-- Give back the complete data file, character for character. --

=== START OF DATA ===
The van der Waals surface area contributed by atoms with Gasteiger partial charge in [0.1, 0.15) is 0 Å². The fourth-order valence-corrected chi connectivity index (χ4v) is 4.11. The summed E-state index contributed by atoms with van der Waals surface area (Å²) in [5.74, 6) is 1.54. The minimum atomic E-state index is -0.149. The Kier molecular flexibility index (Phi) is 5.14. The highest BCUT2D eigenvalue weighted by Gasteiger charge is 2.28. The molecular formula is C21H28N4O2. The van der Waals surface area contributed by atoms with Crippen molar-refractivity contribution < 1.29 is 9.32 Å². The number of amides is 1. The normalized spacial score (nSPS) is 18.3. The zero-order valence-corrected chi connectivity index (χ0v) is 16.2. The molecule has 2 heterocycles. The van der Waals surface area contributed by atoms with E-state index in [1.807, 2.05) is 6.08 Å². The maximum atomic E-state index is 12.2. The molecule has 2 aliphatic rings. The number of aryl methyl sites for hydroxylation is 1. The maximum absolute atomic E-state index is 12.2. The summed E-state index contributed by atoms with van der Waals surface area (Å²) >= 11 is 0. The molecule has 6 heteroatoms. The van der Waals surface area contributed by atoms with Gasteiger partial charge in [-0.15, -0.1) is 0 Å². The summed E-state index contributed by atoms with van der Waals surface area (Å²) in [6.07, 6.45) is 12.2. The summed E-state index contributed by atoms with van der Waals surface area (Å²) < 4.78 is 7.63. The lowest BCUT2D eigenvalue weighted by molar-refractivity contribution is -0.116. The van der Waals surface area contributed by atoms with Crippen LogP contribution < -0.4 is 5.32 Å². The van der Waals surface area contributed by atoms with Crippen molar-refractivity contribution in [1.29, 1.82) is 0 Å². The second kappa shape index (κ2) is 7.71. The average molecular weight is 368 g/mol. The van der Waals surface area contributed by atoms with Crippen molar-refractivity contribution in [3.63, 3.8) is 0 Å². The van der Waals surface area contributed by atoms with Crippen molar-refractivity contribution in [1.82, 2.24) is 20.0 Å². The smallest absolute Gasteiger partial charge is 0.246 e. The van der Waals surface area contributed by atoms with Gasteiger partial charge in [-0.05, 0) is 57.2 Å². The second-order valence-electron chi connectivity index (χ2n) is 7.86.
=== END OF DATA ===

The van der Waals surface area contributed by atoms with Gasteiger partial charge in [0.1, 0.15) is 0 Å². The fourth-order valence-corrected chi connectivity index (χ4v) is 4.11. The summed E-state index contributed by atoms with van der Waals surface area (Å²) in [5.74, 6) is 1.54. The minimum atomic E-state index is -0.149. The Kier molecular flexibility index (Phi) is 5.14. The highest BCUT2D eigenvalue weighted by Gasteiger charge is 2.28. The molecular formula is C21H28N4O2. The van der Waals surface area contributed by atoms with Crippen molar-refractivity contribution < 1.29 is 9.32 Å². The number of amides is 1. The normalized spacial score (nSPS) is 18.3. The zero-order valence-corrected chi connectivity index (χ0v) is 16.2. The molecule has 2 heterocycles. The van der Waals surface area contributed by atoms with E-state index in [1.807, 2.05) is 6.08 Å². The maximum atomic E-state index is 12.2. The molecule has 2 aliphatic rings. The number of aryl methyl sites for hydroxylation is 1. The maximum absolute atomic E-state index is 12.2. The summed E-state index contributed by atoms with van der Waals surface area (Å²) >= 11 is 0. The molecule has 6 heteroatoms. The van der Waals surface area contributed by atoms with Gasteiger partial charge in [-0.15, -0.1) is 0 Å². The summed E-state index contributed by atoms with van der Waals surface area (Å²) in [6.07, 6.45) is 12.2. The summed E-state index contributed by atoms with van der Waals surface area (Å²) < 4.78 is 7.63. The lowest BCUT2D eigenvalue weighted by molar-refractivity contribution is -0.116. The van der Waals surface area contributed by atoms with Crippen LogP contribution < -0.4 is 5.32 Å². The van der Waals surface area contributed by atoms with Crippen molar-refractivity contribution in [1.29, 1.82) is 0 Å². The second kappa shape index (κ2) is 7.71. The average molecular weight is 368 g/mol. The van der Waals surface area contributed by atoms with Crippen molar-refractivity contribution in [3.63, 3.8) is 0 Å². The van der Waals surface area contributed by atoms with Crippen molar-refractivity contribution in [1.82, 2.24) is 20.0 Å². The smallest absolute Gasteiger partial charge is 0.246 e. The van der Waals surface area contributed by atoms with Gasteiger partial charge in [-0.05, 0) is 57.2 Å². The second-order valence-electron chi connectivity index (χ2n) is 7.86.